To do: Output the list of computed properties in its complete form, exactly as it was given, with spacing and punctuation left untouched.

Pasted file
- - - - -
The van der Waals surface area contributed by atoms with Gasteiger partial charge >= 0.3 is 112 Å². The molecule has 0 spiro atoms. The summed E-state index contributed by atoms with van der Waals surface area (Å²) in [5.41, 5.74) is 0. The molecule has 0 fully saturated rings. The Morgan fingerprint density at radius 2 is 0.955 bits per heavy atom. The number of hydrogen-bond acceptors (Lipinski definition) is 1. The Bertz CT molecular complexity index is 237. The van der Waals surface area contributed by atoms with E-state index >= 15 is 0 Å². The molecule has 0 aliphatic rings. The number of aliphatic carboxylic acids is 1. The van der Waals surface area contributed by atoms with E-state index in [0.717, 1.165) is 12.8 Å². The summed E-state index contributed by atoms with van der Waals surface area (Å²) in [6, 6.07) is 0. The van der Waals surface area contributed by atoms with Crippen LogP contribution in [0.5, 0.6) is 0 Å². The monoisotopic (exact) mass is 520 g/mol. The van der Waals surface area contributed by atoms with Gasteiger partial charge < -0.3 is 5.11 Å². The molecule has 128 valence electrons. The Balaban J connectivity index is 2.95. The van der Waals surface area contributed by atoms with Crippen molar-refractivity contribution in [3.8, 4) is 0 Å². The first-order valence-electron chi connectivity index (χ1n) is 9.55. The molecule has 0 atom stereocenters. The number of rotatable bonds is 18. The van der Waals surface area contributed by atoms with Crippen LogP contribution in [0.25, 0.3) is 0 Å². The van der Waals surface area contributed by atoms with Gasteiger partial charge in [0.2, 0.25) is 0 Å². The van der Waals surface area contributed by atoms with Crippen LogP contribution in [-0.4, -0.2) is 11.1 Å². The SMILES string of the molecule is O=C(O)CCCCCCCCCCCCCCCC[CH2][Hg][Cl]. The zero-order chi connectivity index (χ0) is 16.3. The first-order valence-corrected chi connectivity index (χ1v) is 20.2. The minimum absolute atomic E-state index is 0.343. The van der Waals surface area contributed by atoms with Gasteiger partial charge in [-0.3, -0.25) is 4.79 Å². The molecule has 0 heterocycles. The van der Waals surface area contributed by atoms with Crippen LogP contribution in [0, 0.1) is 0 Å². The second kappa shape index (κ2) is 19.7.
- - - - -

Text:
The van der Waals surface area contributed by atoms with Gasteiger partial charge >= 0.3 is 112 Å². The molecule has 0 spiro atoms. The summed E-state index contributed by atoms with van der Waals surface area (Å²) in [5.41, 5.74) is 0. The molecule has 0 fully saturated rings. The Morgan fingerprint density at radius 2 is 0.955 bits per heavy atom. The number of hydrogen-bond acceptors (Lipinski definition) is 1. The Bertz CT molecular complexity index is 237. The van der Waals surface area contributed by atoms with E-state index >= 15 is 0 Å². The molecule has 0 aliphatic rings. The number of aliphatic carboxylic acids is 1. The van der Waals surface area contributed by atoms with E-state index in [0.717, 1.165) is 12.8 Å². The summed E-state index contributed by atoms with van der Waals surface area (Å²) in [6, 6.07) is 0. The van der Waals surface area contributed by atoms with Crippen LogP contribution in [0.5, 0.6) is 0 Å². The monoisotopic (exact) mass is 520 g/mol. The van der Waals surface area contributed by atoms with Gasteiger partial charge < -0.3 is 5.11 Å². The molecule has 128 valence electrons. The Balaban J connectivity index is 2.95. The van der Waals surface area contributed by atoms with Crippen molar-refractivity contribution in [3.8, 4) is 0 Å². The first-order valence-electron chi connectivity index (χ1n) is 9.55. The molecule has 0 atom stereocenters. The number of rotatable bonds is 18. The van der Waals surface area contributed by atoms with Crippen LogP contribution in [0.25, 0.3) is 0 Å². The van der Waals surface area contributed by atoms with Gasteiger partial charge in [0.2, 0.25) is 0 Å². The van der Waals surface area contributed by atoms with Crippen LogP contribution in [-0.4, -0.2) is 11.1 Å². The SMILES string of the molecule is O=C(O)CCCCCCCCCCCCCCCC[CH2][Hg][Cl]. The zero-order chi connectivity index (χ0) is 16.3. The first-order valence-corrected chi connectivity index (χ1v) is 20.2. The minimum absolute atomic E-state index is 0.343. The van der Waals surface area contributed by atoms with Gasteiger partial charge in [-0.3, -0.25) is 4.79 Å². The molecule has 0 heterocycles. The van der Waals surface area contributed by atoms with Crippen LogP contribution in [0, 0.1) is 0 Å². The second kappa shape index (κ2) is 19.7.